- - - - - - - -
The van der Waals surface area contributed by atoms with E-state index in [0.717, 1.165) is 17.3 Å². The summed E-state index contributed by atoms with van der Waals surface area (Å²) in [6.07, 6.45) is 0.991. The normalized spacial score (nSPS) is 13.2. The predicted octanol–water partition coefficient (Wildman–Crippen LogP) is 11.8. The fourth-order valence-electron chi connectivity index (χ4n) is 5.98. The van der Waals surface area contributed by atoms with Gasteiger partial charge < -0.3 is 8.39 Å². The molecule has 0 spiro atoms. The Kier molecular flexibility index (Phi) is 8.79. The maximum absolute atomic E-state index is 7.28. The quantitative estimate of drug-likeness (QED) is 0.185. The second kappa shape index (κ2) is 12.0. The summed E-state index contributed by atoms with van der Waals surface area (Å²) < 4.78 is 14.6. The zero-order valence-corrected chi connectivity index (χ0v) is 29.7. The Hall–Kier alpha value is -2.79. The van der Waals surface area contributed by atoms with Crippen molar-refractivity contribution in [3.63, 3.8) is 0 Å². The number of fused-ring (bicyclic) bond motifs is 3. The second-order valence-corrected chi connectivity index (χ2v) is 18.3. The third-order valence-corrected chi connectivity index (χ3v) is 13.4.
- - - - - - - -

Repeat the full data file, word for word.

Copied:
The van der Waals surface area contributed by atoms with E-state index in [0.717, 1.165) is 17.3 Å². The summed E-state index contributed by atoms with van der Waals surface area (Å²) in [6.07, 6.45) is 0.991. The normalized spacial score (nSPS) is 13.2. The predicted octanol–water partition coefficient (Wildman–Crippen LogP) is 11.8. The fourth-order valence-electron chi connectivity index (χ4n) is 5.98. The van der Waals surface area contributed by atoms with Gasteiger partial charge < -0.3 is 8.39 Å². The molecule has 0 spiro atoms. The Kier molecular flexibility index (Phi) is 8.79. The maximum absolute atomic E-state index is 7.28. The quantitative estimate of drug-likeness (QED) is 0.185. The second kappa shape index (κ2) is 12.0. The summed E-state index contributed by atoms with van der Waals surface area (Å²) < 4.78 is 14.6. The zero-order valence-corrected chi connectivity index (χ0v) is 29.7. The Hall–Kier alpha value is -2.79. The van der Waals surface area contributed by atoms with Crippen molar-refractivity contribution in [3.63, 3.8) is 0 Å². The number of fused-ring (bicyclic) bond motifs is 3. The second-order valence-corrected chi connectivity index (χ2v) is 18.3. The third-order valence-corrected chi connectivity index (χ3v) is 13.4.